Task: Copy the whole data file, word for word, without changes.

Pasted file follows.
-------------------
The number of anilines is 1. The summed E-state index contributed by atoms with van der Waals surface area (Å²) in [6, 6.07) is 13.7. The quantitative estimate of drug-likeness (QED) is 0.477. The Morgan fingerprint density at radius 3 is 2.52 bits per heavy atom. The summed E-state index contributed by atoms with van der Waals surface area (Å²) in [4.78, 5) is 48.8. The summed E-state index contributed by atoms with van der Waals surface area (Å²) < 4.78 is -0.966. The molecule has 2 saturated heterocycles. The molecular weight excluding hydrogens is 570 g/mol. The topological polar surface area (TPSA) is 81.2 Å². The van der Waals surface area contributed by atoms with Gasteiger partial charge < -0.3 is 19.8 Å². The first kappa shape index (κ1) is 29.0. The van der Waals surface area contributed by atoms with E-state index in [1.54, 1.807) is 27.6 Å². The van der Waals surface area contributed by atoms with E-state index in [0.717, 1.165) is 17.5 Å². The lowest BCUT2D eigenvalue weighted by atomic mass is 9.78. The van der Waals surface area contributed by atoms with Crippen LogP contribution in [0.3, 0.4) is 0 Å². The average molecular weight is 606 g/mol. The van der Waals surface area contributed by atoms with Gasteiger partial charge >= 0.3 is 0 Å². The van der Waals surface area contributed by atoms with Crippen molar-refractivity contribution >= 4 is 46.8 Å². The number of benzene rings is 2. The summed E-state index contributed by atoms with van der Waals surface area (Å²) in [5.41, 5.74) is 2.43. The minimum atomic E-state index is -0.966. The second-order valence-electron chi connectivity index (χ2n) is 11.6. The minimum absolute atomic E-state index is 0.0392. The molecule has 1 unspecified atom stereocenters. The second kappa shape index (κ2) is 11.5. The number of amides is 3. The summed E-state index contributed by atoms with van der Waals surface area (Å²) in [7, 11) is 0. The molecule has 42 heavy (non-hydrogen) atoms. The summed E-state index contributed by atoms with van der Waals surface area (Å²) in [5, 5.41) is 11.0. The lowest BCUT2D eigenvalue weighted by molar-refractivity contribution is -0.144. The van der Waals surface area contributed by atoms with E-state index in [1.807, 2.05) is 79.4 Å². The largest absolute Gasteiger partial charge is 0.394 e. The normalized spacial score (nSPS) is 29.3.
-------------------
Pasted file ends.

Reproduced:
The number of anilines is 1. The summed E-state index contributed by atoms with van der Waals surface area (Å²) in [6, 6.07) is 13.7. The quantitative estimate of drug-likeness (QED) is 0.477. The Morgan fingerprint density at radius 3 is 2.52 bits per heavy atom. The summed E-state index contributed by atoms with van der Waals surface area (Å²) in [4.78, 5) is 48.8. The summed E-state index contributed by atoms with van der Waals surface area (Å²) < 4.78 is -0.966. The molecule has 2 saturated heterocycles. The molecular weight excluding hydrogens is 570 g/mol. The topological polar surface area (TPSA) is 81.2 Å². The van der Waals surface area contributed by atoms with Gasteiger partial charge < -0.3 is 19.8 Å². The first kappa shape index (κ1) is 29.0. The van der Waals surface area contributed by atoms with E-state index in [1.54, 1.807) is 27.6 Å². The van der Waals surface area contributed by atoms with E-state index in [0.717, 1.165) is 17.5 Å². The lowest BCUT2D eigenvalue weighted by atomic mass is 9.78. The van der Waals surface area contributed by atoms with Crippen LogP contribution in [0.3, 0.4) is 0 Å². The average molecular weight is 606 g/mol. The van der Waals surface area contributed by atoms with Gasteiger partial charge >= 0.3 is 0 Å². The van der Waals surface area contributed by atoms with Crippen molar-refractivity contribution >= 4 is 46.8 Å². The number of benzene rings is 2. The summed E-state index contributed by atoms with van der Waals surface area (Å²) in [5.41, 5.74) is 2.43. The minimum atomic E-state index is -0.966. The second-order valence-electron chi connectivity index (χ2n) is 11.6. The minimum absolute atomic E-state index is 0.0392. The molecule has 1 unspecified atom stereocenters. The second kappa shape index (κ2) is 11.5. The number of amides is 3. The summed E-state index contributed by atoms with van der Waals surface area (Å²) in [7, 11) is 0. The molecule has 42 heavy (non-hydrogen) atoms. The summed E-state index contributed by atoms with van der Waals surface area (Å²) in [5, 5.41) is 11.0. The lowest BCUT2D eigenvalue weighted by molar-refractivity contribution is -0.144. The van der Waals surface area contributed by atoms with E-state index in [1.807, 2.05) is 79.4 Å². The largest absolute Gasteiger partial charge is 0.394 e. The normalized spacial score (nSPS) is 29.3.